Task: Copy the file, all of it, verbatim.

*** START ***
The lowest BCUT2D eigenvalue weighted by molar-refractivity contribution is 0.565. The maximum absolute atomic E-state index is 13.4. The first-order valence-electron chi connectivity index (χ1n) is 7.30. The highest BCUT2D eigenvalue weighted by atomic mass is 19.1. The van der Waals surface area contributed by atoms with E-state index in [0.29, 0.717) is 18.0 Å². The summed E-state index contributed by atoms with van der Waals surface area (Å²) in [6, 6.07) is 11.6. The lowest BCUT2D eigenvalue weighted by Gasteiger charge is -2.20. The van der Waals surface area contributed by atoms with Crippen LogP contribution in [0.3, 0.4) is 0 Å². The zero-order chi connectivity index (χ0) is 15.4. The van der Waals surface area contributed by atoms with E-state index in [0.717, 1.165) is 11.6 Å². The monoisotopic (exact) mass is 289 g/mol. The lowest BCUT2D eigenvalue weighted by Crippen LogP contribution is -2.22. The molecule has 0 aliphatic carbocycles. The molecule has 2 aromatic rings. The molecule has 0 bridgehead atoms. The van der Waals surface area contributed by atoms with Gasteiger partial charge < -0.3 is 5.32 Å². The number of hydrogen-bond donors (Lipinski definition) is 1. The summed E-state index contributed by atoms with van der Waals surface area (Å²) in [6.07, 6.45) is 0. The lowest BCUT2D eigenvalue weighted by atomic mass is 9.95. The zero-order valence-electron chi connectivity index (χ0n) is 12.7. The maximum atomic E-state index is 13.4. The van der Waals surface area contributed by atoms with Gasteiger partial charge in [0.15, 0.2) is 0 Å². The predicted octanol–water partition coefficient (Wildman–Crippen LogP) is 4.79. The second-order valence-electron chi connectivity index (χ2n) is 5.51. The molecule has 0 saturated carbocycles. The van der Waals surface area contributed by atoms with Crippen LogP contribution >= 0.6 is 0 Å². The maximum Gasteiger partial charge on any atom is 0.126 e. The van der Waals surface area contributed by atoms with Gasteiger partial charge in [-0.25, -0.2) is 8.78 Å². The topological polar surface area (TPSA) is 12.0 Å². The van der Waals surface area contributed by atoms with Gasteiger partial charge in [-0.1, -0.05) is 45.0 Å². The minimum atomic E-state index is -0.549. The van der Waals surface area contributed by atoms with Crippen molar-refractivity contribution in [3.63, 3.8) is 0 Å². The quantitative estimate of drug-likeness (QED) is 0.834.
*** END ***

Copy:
The lowest BCUT2D eigenvalue weighted by molar-refractivity contribution is 0.565. The maximum absolute atomic E-state index is 13.4. The first-order valence-electron chi connectivity index (χ1n) is 7.30. The highest BCUT2D eigenvalue weighted by atomic mass is 19.1. The van der Waals surface area contributed by atoms with E-state index in [0.29, 0.717) is 18.0 Å². The summed E-state index contributed by atoms with van der Waals surface area (Å²) in [6, 6.07) is 11.6. The lowest BCUT2D eigenvalue weighted by Gasteiger charge is -2.20. The van der Waals surface area contributed by atoms with Crippen LogP contribution in [0.3, 0.4) is 0 Å². The zero-order chi connectivity index (χ0) is 15.4. The van der Waals surface area contributed by atoms with E-state index in [0.717, 1.165) is 11.6 Å². The monoisotopic (exact) mass is 289 g/mol. The lowest BCUT2D eigenvalue weighted by Crippen LogP contribution is -2.22. The molecule has 0 aliphatic carbocycles. The molecule has 2 aromatic rings. The molecule has 0 bridgehead atoms. The van der Waals surface area contributed by atoms with Gasteiger partial charge < -0.3 is 5.32 Å². The number of hydrogen-bond donors (Lipinski definition) is 1. The summed E-state index contributed by atoms with van der Waals surface area (Å²) in [6.07, 6.45) is 0. The lowest BCUT2D eigenvalue weighted by atomic mass is 9.95. The zero-order valence-electron chi connectivity index (χ0n) is 12.7. The maximum atomic E-state index is 13.4. The van der Waals surface area contributed by atoms with Gasteiger partial charge in [0.15, 0.2) is 0 Å². The predicted octanol–water partition coefficient (Wildman–Crippen LogP) is 4.79. The second-order valence-electron chi connectivity index (χ2n) is 5.51. The molecule has 0 saturated carbocycles. The van der Waals surface area contributed by atoms with Crippen LogP contribution >= 0.6 is 0 Å². The maximum Gasteiger partial charge on any atom is 0.126 e. The van der Waals surface area contributed by atoms with Gasteiger partial charge in [-0.25, -0.2) is 8.78 Å². The topological polar surface area (TPSA) is 12.0 Å². The van der Waals surface area contributed by atoms with Gasteiger partial charge in [-0.1, -0.05) is 45.0 Å². The minimum atomic E-state index is -0.549. The van der Waals surface area contributed by atoms with Crippen molar-refractivity contribution in [3.63, 3.8) is 0 Å². The quantitative estimate of drug-likeness (QED) is 0.834.